With the foregoing in mind, it is useful to begin with a general description of suitable electronic devices that may employ the display devices and techniques described below. In particular, FIG. 1 is a block diagram depicting various components that may be present in an electronic device suitable for use with such display devices and techniques. FIGS. 2, 3, 4, and 5 illustrate front and perspective views of suitable electronic devices, which may be, as illustrated, a handheld electronic device, a tablet computing device, a notebook computer, or a desktop computer.

As mentioned briefly above, timing signals for a display may on occasion be compromised. To prevent damage to the display that may occur when a display receives improper or invalid timing signals, devices and techniques outlined below may be employed to detect invalid timing signals and to take specific actions when invalid timing signals are detected to reduce the potential for faults to be generated on a display. In some embodiments, these actions include transmitting known safe values to a display in place of invalid timing signals. Additionally, indications of the invalid signals may be generated and transmitted to the device providing the timing signals to the display, e.g., a timing controller or a processor providing signals to the timing controller.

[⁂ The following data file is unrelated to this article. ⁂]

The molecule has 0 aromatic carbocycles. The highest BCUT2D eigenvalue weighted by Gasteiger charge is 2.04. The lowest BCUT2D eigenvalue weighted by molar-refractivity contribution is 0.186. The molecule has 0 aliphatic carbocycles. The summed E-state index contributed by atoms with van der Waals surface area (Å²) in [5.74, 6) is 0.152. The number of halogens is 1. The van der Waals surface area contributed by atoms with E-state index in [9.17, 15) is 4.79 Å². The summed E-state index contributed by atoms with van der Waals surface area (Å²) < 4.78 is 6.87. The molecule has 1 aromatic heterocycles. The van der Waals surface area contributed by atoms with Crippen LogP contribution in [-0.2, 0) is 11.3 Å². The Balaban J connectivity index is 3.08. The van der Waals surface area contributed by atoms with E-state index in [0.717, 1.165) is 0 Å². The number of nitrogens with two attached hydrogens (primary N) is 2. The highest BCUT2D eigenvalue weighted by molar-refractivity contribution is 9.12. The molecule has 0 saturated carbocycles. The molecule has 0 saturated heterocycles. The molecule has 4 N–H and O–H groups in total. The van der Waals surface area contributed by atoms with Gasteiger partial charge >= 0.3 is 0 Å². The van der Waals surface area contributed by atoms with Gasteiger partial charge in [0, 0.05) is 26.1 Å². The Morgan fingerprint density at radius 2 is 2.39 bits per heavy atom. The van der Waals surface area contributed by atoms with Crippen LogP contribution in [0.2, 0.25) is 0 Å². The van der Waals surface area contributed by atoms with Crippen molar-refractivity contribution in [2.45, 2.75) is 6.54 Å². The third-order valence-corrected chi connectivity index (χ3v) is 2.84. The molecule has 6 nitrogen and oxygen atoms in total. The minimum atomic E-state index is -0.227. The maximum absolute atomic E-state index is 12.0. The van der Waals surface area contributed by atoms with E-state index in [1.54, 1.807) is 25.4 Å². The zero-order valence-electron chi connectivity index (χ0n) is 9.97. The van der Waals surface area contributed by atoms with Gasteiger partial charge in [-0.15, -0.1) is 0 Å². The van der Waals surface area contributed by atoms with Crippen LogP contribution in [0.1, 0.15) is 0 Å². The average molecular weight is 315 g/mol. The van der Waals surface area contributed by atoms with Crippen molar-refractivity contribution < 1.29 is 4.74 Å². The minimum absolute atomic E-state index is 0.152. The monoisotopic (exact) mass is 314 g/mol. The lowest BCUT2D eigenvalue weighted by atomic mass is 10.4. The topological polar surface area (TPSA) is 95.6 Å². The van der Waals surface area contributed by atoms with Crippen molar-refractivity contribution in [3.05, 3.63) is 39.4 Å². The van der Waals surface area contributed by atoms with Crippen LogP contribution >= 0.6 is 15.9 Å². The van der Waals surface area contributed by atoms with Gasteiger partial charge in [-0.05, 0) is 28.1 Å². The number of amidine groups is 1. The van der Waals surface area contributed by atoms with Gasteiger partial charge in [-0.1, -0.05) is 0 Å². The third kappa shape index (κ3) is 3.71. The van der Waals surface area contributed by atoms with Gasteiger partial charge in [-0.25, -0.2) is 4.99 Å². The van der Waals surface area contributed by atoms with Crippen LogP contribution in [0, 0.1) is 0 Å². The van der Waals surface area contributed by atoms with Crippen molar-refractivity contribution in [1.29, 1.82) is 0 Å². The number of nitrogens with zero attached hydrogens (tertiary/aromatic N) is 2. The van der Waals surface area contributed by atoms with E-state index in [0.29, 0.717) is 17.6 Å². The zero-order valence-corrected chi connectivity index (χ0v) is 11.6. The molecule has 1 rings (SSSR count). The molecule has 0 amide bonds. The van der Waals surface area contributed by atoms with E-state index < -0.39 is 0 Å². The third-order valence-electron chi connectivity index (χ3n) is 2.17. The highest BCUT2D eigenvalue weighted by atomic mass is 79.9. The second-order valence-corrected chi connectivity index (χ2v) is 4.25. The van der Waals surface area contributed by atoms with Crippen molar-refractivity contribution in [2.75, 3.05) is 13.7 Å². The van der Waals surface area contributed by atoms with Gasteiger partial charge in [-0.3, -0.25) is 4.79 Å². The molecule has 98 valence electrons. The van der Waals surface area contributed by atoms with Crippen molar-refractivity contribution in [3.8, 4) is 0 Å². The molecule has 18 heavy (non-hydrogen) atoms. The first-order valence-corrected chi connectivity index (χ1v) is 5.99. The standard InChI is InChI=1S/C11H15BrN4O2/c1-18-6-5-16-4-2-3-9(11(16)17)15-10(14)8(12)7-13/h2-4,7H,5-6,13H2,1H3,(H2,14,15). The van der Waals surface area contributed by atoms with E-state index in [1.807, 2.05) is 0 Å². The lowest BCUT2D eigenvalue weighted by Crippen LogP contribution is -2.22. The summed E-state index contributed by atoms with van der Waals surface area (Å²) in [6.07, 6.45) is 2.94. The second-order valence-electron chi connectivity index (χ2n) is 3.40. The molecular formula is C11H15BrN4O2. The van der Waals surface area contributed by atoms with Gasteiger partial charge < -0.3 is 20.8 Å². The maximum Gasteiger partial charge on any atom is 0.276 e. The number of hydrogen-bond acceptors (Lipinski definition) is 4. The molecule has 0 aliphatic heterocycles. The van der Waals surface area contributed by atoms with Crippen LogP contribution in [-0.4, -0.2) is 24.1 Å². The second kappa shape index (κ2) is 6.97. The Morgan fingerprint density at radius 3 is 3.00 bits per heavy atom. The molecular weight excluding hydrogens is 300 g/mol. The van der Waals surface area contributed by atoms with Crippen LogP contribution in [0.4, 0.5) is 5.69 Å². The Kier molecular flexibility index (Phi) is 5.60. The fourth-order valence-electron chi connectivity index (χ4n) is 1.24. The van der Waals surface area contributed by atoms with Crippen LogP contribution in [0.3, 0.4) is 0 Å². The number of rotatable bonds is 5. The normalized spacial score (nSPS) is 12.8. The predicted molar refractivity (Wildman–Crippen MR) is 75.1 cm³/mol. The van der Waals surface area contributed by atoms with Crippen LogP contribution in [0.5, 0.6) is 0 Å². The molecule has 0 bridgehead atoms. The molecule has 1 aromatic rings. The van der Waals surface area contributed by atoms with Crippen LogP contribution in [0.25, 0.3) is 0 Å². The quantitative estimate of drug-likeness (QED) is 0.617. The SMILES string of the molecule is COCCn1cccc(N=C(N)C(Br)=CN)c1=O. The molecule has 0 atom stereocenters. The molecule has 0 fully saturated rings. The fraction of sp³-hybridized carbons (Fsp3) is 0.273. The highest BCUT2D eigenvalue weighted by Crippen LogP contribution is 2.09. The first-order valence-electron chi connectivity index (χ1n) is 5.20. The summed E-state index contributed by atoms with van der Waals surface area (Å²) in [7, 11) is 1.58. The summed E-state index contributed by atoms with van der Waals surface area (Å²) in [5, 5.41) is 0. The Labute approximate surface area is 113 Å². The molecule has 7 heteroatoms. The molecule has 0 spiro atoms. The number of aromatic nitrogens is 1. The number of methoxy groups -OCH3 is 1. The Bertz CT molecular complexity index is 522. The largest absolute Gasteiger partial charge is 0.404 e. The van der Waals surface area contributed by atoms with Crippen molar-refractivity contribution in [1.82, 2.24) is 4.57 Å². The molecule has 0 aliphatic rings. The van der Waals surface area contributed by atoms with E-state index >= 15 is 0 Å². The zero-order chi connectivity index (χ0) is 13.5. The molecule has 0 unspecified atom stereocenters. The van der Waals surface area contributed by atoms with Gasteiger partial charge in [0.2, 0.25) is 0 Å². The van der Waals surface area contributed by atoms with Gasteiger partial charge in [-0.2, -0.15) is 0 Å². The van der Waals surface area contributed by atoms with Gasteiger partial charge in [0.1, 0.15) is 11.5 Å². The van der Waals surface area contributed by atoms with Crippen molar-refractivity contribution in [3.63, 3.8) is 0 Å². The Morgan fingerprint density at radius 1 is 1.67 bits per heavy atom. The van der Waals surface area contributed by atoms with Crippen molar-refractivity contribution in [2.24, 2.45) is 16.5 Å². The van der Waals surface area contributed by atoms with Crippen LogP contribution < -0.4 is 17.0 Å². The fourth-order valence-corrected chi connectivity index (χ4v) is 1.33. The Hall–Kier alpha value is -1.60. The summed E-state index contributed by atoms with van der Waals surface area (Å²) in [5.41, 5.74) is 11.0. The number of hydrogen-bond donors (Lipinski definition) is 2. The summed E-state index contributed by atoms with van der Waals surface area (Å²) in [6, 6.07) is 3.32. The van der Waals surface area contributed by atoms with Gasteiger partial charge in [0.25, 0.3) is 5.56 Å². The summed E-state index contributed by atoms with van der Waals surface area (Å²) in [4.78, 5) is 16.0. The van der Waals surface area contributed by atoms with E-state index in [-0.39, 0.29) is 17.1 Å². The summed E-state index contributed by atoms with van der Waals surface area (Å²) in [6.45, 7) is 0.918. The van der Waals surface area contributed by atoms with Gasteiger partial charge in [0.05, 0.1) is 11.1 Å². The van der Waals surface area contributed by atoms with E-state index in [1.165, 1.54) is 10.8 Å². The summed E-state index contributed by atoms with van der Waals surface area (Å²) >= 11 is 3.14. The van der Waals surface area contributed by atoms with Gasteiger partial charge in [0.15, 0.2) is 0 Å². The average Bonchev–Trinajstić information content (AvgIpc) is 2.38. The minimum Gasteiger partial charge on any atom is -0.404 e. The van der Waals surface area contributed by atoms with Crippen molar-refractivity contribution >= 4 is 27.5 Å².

Turning first to FIG. 1, an electronic device 10 according to an embodiment of the present disclosure may include, among other things, a display 12, input/output (I/O) ports 14, input structures 16, one or more processor(s) 18, memory 20, nonvolatile storage 22, an expansion card 24, RF circuitry 26, and a power source 28. The various functional blocks shown in FIG. 1 may include hardware elements (including circuitry), software elements (including computer code stored on a computer-readable medium) or a combination of both hardware and software elements. It should be noted that FIG. 1 is merely one example of a particular implementation and is intended to illustrate the types of components that may be present in the electronic device 10.